The Crusade Against Religion

In a Wired magazine article, The Crusade Against Religion, Gary Wolf talks to some prominent atheist authors, and visits a modern mega-church.

Richard Dawkins is getting a lot of press for his recent book “The God Delusion“. But several reviewers say he hasn’t brought any new ideas to the table.

Dawkins does not merely disagree with religious myths. He disagrees with tolerating them, with cooperating in their colonization of the brains of innocent tykes. “How much do we regard children as being the property of their parents?” Dawkins asks. “It’s one thing to say people should be free to believe whatever they like, but should they be free to impose their beliefs on their children? Is there something to be said for society stepping in? What about bringing up children to believe manifest falsehoods?”

An even darker worldview comes from Sam Harris, who released a book two years ago called The End of Faith: Religion Terror, and the Future of Reason.

Harris argues that, unless we renounce faith, religious violence will soon bring civilization to an end.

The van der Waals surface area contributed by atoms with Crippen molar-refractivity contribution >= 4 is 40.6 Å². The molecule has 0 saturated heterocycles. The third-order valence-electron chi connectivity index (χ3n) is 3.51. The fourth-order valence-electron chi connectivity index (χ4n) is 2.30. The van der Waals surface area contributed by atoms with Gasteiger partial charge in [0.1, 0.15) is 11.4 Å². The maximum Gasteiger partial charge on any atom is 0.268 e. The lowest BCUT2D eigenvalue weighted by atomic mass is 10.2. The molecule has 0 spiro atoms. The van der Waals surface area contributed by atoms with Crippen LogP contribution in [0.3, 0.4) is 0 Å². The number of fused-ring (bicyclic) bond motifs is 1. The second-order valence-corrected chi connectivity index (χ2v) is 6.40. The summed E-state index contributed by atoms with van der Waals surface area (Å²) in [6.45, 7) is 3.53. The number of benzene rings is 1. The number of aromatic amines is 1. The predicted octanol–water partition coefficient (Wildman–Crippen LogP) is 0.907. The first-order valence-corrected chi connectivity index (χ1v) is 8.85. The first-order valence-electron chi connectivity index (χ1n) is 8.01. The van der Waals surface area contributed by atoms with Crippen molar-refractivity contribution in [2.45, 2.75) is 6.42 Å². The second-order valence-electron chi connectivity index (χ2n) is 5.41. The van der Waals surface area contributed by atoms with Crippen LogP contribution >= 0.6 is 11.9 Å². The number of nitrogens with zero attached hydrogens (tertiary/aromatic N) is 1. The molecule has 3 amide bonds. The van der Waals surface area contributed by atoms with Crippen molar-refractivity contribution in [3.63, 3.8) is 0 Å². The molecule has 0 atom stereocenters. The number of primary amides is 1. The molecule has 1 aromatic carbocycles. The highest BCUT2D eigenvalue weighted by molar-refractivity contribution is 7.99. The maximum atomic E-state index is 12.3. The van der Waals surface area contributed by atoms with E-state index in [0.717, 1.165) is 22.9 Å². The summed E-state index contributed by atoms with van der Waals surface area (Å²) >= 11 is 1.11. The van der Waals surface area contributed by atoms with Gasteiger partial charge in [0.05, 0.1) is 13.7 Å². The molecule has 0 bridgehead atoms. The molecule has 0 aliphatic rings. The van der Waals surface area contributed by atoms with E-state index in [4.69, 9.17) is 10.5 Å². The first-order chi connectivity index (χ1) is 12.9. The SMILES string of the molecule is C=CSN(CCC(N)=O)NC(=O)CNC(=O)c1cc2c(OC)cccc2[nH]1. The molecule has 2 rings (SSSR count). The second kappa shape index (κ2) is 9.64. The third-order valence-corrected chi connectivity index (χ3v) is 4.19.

“People used to think,” Harris says, “that slavery was morally acceptable. […] That looks ridiculous to us today. […] At some point, there is going to be enough pressure that it is just going to be too embarrassing to believe in God.”

Daniel C. Dennett, author of Breaking the Spell: Religion as a Natural Phenomenon, has a more moderate view. He’s more interested in why people hold religious beliefs.

But like the other New Atheists, Dennett gives no quarter to believers who resist subjecting their faith to scientific evaluation. In fact, he argues that neutral, scientifically informed education about every religion in the world should be mandatory in school.

Dennett is an advocate of admitting that we simply don’t have good reasons for some of the things we believe. Although we must guard our defaults, we still have to admit that they may be somewhat arbitrary.
“How else do we protect ourselves?” he asks. “Instead of protecting stability with a brittle set of myths, we can defend a deep resistance to mucking with the boundaries.”

I ask Dennett if there might not be a contradiction in his scheme. On the one hand, he aggressively confronts the faithful, attacking their sacred beliefs. On the other hand, he proposes that our inherited defaults be put outside the limits of dispute. But this would make our defaults into a religion, unimpeachable and implacable gods. And besides, are we not atheists? Sacred prohibitions are anathema to us.

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